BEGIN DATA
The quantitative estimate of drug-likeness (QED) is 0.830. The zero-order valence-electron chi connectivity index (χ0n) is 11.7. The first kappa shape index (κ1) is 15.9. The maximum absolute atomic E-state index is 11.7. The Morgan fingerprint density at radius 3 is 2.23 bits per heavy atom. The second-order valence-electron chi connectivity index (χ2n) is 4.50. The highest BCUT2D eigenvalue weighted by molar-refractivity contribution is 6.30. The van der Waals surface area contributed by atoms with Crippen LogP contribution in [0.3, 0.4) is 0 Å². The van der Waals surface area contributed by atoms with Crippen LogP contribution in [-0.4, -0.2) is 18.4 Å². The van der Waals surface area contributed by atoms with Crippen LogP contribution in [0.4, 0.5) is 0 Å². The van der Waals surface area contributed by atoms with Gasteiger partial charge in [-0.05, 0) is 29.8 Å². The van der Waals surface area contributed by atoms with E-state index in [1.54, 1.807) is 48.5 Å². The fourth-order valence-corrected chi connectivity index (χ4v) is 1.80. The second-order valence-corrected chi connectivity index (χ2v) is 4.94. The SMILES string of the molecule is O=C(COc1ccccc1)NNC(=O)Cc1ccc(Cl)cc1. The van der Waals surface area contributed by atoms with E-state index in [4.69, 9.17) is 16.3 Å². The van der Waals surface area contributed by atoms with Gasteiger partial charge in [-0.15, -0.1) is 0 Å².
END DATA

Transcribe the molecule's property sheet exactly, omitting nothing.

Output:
The quantitative estimate of drug-likeness (QED) is 0.830. The zero-order valence-electron chi connectivity index (χ0n) is 11.7. The first kappa shape index (κ1) is 15.9. The maximum absolute atomic E-state index is 11.7. The Morgan fingerprint density at radius 3 is 2.23 bits per heavy atom. The second-order valence-electron chi connectivity index (χ2n) is 4.50. The highest BCUT2D eigenvalue weighted by molar-refractivity contribution is 6.30. The van der Waals surface area contributed by atoms with Crippen LogP contribution in [0.3, 0.4) is 0 Å². The van der Waals surface area contributed by atoms with Crippen LogP contribution in [-0.4, -0.2) is 18.4 Å². The van der Waals surface area contributed by atoms with Crippen LogP contribution in [0.4, 0.5) is 0 Å². The van der Waals surface area contributed by atoms with Gasteiger partial charge in [-0.05, 0) is 29.8 Å². The van der Waals surface area contributed by atoms with E-state index in [1.54, 1.807) is 48.5 Å². The fourth-order valence-corrected chi connectivity index (χ4v) is 1.80. The second-order valence-corrected chi connectivity index (χ2v) is 4.94. The SMILES string of the molecule is O=C(COc1ccccc1)NNC(=O)Cc1ccc(Cl)cc1. The van der Waals surface area contributed by atoms with E-state index in [4.69, 9.17) is 16.3 Å². The van der Waals surface area contributed by atoms with Gasteiger partial charge in [-0.15, -0.1) is 0 Å².